Thursday, April 28, 2016

The Theological Implications of Wikipedia and The Democratization of Scholarship

Nowadays, people from different parts of the world can get in touch easily, get to learn from each other more conveniently, and understand the surrounding world broadly and profoundly; many mysterious things are uncovered by so many available sources of knowledge. It’s not because the size of the earth is getting smaller, but because of the enormous contributions of the technology of communication to the world today.

One of the most recognizable impacts of technology that Maria Bustillos discussed in her article, Wikipedia and The Death of The Expert, is the usage of Wikipedia as well as its contributions to academic studies and to the spirit of collaboration among good writers.  Apparently, Wikipedia not only brings its own advantages that offer rich and comprehensive sources of materials for doing research or necessary studies, but also plays the role of a bridge to connect oneself to the outside world, of a kind of “machine” to break through the shell of oneself to reach out to others, and also of the public entry, where all voices are welcome to contribute their thoughts and ideas to enrich the world of knowledge and information.   As David Lochhead comments on the work of McLuhan in a very spiritual and theological sense, “We take our technology into the deepest recesses of our souls. Our view of reality, our structures of meaning, our sense of identity—all are touched and transformed by the technologies which we have allowed to mediate between ourselves and our world.”  Experiencing what is going on in the surrounding world, deepening the meaning of everything, and knowing the identity of oneself through the technology of Wikipedia are possible sources of  theological implications recognized behind the rich source materials of Wikipedia.   Other than that, Wikipedia allows other voices to be heard in contributing their talents and capability to the progression of literature in the field.  It shows a great collaboration among writers, who are also great thinkers. In a similar vein, Melody McMahon contributes an interesting point in her article, Wikipedia and Democratization of Scholarship that, “The collaboration can go even further and maybe the time for rapprochement between ‘professional scholars’ and ‘amateur scholars’ has come.”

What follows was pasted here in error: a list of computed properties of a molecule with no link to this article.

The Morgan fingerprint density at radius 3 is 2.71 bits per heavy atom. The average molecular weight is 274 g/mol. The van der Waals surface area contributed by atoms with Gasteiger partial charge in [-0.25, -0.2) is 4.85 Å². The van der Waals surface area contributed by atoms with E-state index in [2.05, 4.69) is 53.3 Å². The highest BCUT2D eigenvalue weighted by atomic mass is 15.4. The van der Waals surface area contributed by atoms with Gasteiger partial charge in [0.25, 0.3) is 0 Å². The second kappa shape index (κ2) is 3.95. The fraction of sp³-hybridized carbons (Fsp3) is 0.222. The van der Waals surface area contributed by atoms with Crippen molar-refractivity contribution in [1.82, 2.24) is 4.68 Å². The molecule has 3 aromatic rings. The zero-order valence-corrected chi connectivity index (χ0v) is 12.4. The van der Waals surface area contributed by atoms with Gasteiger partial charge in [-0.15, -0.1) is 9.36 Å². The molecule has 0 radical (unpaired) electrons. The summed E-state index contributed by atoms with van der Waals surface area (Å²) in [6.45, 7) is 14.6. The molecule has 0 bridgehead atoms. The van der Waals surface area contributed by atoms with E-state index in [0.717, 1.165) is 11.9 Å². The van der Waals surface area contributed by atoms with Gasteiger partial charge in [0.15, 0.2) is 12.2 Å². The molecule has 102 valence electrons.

Besides all the advantages that the technology of Wikipedia has contributed to the world of knowledge, the growth of a human person in knowing oneself and the outside world, and the “charity” in allowing other voices to be heard are the great theological implications of Wikipedia and democratization of scholarship.

No comments:

Post a Comment